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Allen raised $50,000 from unnamed sources

(Published February 8, 1999)

By REBECCA CHARRY

Staff Writer

D.C. City Councilwoman Sandra Allen has raised more than $50,000 for her Constituent Services Fund since she took office, but where she got it remains a mystery to the public.

According to records required to be filed with the D.C. Office of Campaign Finance, Allen raised $52,746 between January 1997 and October 1998 in "mass collections," unitemized lump sums listed in city records as coming from "fundraisers" or "events." There are no records of tickets being sold and no names of individual contributors. For example, a "constituency fundraiser" on March 9, 1997, raised $7,600. No details are recorded.

Allen, D-Ward 8, maintains the money represents individual donations in cash and checks of less than $50 raised by "passing the hat" at receptions, dinners and her well-attended multiple birthday parties. Donations of less than $50 are not required to be itemized, according to D.C. law.

Michael Simpson, spokes-man for the campaign finance office, said Allenís fundraising reports are "perfectly legal" although the pattern of reporting nearly all receipts as unitemized lump sums is unusual.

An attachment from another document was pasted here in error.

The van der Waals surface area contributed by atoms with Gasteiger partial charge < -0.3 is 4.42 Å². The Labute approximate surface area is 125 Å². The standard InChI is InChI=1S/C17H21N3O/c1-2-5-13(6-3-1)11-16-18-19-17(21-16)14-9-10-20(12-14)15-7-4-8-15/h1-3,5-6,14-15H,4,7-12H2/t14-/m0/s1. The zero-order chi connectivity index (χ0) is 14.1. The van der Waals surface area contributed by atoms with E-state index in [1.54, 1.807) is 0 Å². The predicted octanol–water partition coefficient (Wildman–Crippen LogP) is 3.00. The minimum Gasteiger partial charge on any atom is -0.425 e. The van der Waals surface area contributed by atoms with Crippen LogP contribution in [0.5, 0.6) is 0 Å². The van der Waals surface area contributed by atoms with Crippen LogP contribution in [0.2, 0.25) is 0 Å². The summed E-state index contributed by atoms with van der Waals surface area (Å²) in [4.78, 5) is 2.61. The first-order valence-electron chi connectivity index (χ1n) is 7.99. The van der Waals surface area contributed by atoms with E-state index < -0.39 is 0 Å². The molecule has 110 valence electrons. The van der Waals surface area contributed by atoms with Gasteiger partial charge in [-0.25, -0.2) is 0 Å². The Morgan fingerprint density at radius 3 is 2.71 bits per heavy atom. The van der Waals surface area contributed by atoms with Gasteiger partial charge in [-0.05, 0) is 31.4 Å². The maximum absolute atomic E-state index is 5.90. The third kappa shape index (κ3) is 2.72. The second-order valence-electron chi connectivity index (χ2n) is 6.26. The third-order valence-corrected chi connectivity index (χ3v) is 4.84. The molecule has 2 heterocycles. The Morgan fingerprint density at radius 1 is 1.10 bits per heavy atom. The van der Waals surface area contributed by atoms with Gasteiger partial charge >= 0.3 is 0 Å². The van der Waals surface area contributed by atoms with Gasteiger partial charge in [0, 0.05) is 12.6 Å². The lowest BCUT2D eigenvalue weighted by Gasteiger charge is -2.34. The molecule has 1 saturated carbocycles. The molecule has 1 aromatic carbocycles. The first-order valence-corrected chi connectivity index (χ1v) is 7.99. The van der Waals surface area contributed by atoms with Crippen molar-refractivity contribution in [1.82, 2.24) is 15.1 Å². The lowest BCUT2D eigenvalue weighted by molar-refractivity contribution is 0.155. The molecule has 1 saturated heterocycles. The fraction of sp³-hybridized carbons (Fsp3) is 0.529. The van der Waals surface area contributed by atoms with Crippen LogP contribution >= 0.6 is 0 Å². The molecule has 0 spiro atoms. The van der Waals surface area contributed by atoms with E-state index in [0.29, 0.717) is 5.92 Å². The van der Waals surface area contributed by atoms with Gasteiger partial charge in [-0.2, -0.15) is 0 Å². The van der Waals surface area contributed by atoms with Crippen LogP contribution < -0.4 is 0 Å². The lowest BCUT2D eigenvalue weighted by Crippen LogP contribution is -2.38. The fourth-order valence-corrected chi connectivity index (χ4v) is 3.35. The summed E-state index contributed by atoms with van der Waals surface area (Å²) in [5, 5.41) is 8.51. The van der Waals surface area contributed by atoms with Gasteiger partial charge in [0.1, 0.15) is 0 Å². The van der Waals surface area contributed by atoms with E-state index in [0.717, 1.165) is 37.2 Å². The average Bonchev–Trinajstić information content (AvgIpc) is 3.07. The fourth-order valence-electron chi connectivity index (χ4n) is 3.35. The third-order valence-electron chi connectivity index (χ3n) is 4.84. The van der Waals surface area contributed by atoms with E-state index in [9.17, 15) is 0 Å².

Each council member and the mayor maintain a Constituent Services Fund raised mostly through donations. Although they are prohibited by law from spending the money on their re-election campaigns and other political purposes, council members otherwise are free to spend the funds at their discretion. Many spend the money on rent and utility assistance for needy residents, holiday parties, bank fees and parking tickets.

All members of last yearís council besides Allen itemized contributions to their constituent services funds and received regular large contributions from prominent individuals and leading corporations in the city.

Allen said she has not received any contributions exceeding $50 from businesses because she does not actively solicit their support for her Constituent Services Fund.

Allen has been asked to appear for a hearing because she failed to file her most recently required quarterly report, which was due Jan. 4, Simpson said. Allen received an extension of the deadline until Jan. 22 but also missed that deadline.

Allen said she was not aware the report was late and that her treasurerís mother had been seriously ill. "Weíll get the report in right away," she told a reporter on Feb. 4.

Copyright 1999, The Common Denominator